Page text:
Isanti Soil & Water Conservation District

Excess phosphorus degrades lake and stream health. It often enters waterbodies through runoff and leads to algae blooms. Luckily there are steps you can take to reduce the amount of phosphorus entering your lakes and streams!

Click here to see the simple behavior changes you can do to reduce your phosphorus footprint. 

Click here to to learn about keeping Phosphorus out of Blue Lake 

Click here to learn about sustainable lawn care. 

Blue Lake Prepares for an Alum Treatment!

The Isanti SWCD has secured a Clean Water Fund Grant to perform an alum treatment on Blue Lake this year. The treatment would not be possible without the Blue Lake Improvement District, who are providing a necessary 25% grant match and have been working with the Isanti SWCD to make this a reality. The Isanti SWCD has been working to protect the health of Blue Lake by completing conservation projects in the area surrounding the lake. Now, an alum treatment has been identified as the next most logical and cost-effective way to protect Blue Lake.

What is an alum treatment? Alum is short for aluminum sulfate, a common mineral found on earth that has historically been used for drinking water treatment and lake management. It also is sold as a spice in most grocery stores! Alum is a safe and widely studied option for lake treatments to reduce the amount of phosphorus present in the water- a nutrient responsible for algae blooms. Therefore, alum treatments reduce the amount of algae in a lake and improve water clarity. It works by forming a fluffy aluminum hydroxide solid called a floc when applied to water. As the floc settles, it removes phosphorus and particulates (including algae) from the water column. The floc settles on the sediment where it forms a layer that acts as blanket to phosphorus. The phosphorus released from the sediments combines with the alum and is not released into the water.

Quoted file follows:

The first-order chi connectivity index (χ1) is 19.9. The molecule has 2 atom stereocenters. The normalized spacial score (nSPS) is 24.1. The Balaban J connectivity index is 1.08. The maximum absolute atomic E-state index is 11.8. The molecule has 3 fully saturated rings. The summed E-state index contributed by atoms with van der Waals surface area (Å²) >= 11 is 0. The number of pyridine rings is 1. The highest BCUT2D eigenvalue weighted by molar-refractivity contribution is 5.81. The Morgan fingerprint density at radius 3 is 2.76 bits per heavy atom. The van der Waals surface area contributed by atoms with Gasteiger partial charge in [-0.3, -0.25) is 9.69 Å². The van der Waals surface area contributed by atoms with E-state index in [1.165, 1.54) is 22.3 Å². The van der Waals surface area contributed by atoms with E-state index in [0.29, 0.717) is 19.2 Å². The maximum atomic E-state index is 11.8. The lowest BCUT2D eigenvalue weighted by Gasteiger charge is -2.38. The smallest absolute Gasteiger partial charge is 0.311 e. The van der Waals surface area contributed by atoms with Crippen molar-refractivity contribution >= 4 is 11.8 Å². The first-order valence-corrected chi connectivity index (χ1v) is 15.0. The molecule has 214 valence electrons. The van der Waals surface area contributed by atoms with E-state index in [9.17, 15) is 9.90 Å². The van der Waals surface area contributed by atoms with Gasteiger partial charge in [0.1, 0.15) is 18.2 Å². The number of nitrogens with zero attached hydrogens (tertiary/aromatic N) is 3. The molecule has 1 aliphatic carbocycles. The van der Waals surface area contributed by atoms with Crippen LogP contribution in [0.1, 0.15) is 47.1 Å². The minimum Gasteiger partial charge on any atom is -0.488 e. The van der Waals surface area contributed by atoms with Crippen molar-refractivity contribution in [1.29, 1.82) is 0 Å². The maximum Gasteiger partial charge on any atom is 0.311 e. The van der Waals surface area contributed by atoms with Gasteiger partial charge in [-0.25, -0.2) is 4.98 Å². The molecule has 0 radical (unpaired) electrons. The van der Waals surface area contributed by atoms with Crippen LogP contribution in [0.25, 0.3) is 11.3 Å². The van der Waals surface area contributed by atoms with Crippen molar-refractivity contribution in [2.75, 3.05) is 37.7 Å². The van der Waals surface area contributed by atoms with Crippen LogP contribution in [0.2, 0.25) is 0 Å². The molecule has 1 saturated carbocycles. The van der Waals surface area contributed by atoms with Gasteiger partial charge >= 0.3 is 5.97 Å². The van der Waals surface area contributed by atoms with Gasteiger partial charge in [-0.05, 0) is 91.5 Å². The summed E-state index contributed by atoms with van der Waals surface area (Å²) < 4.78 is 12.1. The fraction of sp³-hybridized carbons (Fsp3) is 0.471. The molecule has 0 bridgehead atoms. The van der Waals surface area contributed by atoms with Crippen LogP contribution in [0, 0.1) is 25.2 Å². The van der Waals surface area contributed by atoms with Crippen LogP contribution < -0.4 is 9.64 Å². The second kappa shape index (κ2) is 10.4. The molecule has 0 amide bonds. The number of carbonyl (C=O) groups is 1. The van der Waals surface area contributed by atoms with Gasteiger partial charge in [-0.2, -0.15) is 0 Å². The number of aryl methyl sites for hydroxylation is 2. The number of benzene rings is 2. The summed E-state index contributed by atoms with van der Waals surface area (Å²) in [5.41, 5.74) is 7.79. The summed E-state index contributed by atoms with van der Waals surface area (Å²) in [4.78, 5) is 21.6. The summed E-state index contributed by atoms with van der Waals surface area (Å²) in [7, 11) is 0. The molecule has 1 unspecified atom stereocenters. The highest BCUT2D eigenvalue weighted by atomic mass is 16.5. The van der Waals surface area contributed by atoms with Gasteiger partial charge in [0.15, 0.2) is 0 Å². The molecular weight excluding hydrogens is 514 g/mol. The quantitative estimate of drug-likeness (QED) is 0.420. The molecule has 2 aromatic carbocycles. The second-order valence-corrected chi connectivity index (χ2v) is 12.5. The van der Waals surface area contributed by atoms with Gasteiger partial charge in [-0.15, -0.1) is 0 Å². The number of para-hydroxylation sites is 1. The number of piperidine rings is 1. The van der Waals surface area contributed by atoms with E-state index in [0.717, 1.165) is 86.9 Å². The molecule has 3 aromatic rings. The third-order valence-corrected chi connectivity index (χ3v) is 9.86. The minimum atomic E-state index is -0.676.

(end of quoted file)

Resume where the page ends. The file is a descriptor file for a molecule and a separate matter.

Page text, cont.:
Why is the alum treatment necessary on Blue Lake? There is an excess of phosphorus in the lake, which fuels algae blooms. A study conducted on Blue Lake in 2019 found that internal loading (the recycling of phosphorus from the lake sediments) significantly contributes to the total phosphorus. Therefore, work must be done to reduce phosphorus from internal loading. The Isanti SWCD has already completed a significant amount of work to reduce phosphorus entering the lake from the upland areas. This has been accomplished through projects such as shoreline restorations, rain gardens, and settling basins. However, the work in upland areas will not be enough to protect Blue Lake. A Blue Lake alum treatment feasibility study conducted in 2020 confirmed an alum treatment could effectively address the excess phosphorus in the lake. The alum treatment will achieve 164% of the phosphorus reduction goal the Isanti SWCD set to keep Blue Lake Healthy!